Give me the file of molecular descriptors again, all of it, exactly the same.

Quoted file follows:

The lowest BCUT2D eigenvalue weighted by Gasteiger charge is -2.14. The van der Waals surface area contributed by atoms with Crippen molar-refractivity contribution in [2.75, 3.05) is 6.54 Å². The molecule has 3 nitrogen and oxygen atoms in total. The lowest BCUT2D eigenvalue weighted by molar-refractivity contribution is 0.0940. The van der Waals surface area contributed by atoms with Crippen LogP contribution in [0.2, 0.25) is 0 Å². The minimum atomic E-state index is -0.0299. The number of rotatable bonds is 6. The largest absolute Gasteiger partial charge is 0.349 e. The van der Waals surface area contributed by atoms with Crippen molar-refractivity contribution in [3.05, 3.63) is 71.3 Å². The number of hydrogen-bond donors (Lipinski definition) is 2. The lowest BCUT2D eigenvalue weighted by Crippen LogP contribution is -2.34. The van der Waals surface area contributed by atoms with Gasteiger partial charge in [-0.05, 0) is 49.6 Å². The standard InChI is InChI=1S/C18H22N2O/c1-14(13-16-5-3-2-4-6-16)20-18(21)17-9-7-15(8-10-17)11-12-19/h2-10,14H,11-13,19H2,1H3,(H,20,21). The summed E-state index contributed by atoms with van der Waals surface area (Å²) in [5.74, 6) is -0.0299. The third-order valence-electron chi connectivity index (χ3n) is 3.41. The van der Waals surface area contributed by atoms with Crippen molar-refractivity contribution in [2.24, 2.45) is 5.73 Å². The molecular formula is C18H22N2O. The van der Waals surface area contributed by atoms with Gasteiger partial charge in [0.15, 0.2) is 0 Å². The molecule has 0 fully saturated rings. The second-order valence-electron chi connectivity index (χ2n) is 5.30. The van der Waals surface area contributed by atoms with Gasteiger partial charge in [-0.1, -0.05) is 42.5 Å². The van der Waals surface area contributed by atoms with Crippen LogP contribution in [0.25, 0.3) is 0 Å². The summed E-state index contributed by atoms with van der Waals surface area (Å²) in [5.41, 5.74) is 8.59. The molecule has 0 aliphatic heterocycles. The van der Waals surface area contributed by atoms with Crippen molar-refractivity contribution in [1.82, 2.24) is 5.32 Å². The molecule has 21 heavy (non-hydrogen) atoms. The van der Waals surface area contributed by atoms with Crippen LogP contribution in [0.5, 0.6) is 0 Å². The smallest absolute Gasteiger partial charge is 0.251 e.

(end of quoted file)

The lowest BCUT2D eigenvalue weighted by Gasteiger charge is -2.14. The van der Waals surface area contributed by atoms with Crippen molar-refractivity contribution in [2.75, 3.05) is 6.54 Å². The molecule has 3 nitrogen and oxygen atoms in total. The lowest BCUT2D eigenvalue weighted by molar-refractivity contribution is 0.0940. The van der Waals surface area contributed by atoms with Crippen LogP contribution in [0.2, 0.25) is 0 Å². The minimum atomic E-state index is -0.0299. The number of rotatable bonds is 6. The largest absolute Gasteiger partial charge is 0.349 e. The van der Waals surface area contributed by atoms with Crippen molar-refractivity contribution in [3.05, 3.63) is 71.3 Å². The number of hydrogen-bond donors (Lipinski definition) is 2. The lowest BCUT2D eigenvalue weighted by Crippen LogP contribution is -2.34. The van der Waals surface area contributed by atoms with Gasteiger partial charge in [-0.05, 0) is 49.6 Å². The standard InChI is InChI=1S/C18H22N2O/c1-14(13-16-5-3-2-4-6-16)20-18(21)17-9-7-15(8-10-17)11-12-19/h2-10,14H,11-13,19H2,1H3,(H,20,21). The summed E-state index contributed by atoms with van der Waals surface area (Å²) in [5.74, 6) is -0.0299. The third-order valence-electron chi connectivity index (χ3n) is 3.41. The van der Waals surface area contributed by atoms with Crippen molar-refractivity contribution in [2.24, 2.45) is 5.73 Å². The molecular formula is C18H22N2O. The van der Waals surface area contributed by atoms with Gasteiger partial charge in [0.15, 0.2) is 0 Å². The molecule has 0 fully saturated rings. The second-order valence-electron chi connectivity index (χ2n) is 5.30. The van der Waals surface area contributed by atoms with Gasteiger partial charge in [-0.1, -0.05) is 42.5 Å². The van der Waals surface area contributed by atoms with Crippen LogP contribution in [0.25, 0.3) is 0 Å². The summed E-state index contributed by atoms with van der Waals surface area (Å²) in [5.41, 5.74) is 8.59. The molecule has 0 aliphatic heterocycles. The van der Waals surface area contributed by atoms with Crippen molar-refractivity contribution in [1.82, 2.24) is 5.32 Å². The molecule has 21 heavy (non-hydrogen) atoms. The van der Waals surface area contributed by atoms with Crippen LogP contribution in [0.5, 0.6) is 0 Å². The smallest absolute Gasteiger partial charge is 0.251 e.